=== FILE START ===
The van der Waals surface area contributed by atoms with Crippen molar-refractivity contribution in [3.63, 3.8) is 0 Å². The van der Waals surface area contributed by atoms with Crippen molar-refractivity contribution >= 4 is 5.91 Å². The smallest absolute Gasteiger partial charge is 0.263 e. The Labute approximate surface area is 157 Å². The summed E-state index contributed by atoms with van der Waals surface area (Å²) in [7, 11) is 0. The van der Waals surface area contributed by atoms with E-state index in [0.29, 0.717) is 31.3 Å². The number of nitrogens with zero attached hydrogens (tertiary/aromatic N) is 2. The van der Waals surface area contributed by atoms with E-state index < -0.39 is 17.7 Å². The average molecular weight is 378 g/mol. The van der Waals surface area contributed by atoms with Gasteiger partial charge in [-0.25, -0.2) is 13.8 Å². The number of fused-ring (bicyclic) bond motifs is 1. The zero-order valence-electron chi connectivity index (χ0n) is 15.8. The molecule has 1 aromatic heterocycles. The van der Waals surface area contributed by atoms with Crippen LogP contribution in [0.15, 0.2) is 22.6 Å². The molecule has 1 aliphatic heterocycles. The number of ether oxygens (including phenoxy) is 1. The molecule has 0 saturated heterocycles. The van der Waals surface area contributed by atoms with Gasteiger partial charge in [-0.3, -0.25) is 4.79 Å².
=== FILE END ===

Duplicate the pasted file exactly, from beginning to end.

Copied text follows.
The van der Waals surface area contributed by atoms with Crippen molar-refractivity contribution in [3.63, 3.8) is 0 Å². The van der Waals surface area contributed by atoms with Crippen molar-refractivity contribution >= 4 is 5.91 Å². The smallest absolute Gasteiger partial charge is 0.263 e. The Labute approximate surface area is 157 Å². The summed E-state index contributed by atoms with van der Waals surface area (Å²) in [7, 11) is 0. The van der Waals surface area contributed by atoms with E-state index in [0.29, 0.717) is 31.3 Å². The number of nitrogens with zero attached hydrogens (tertiary/aromatic N) is 2. The van der Waals surface area contributed by atoms with E-state index < -0.39 is 17.7 Å². The average molecular weight is 378 g/mol. The van der Waals surface area contributed by atoms with Gasteiger partial charge in [-0.25, -0.2) is 13.8 Å². The number of fused-ring (bicyclic) bond motifs is 1. The zero-order valence-electron chi connectivity index (χ0n) is 15.8. The molecule has 1 aromatic heterocycles. The van der Waals surface area contributed by atoms with Crippen LogP contribution in [0.15, 0.2) is 22.6 Å². The molecule has 1 aliphatic heterocycles. The number of ether oxygens (including phenoxy) is 1. The molecule has 0 saturated heterocycles. The van der Waals surface area contributed by atoms with Gasteiger partial charge in [-0.3, -0.25) is 4.79 Å².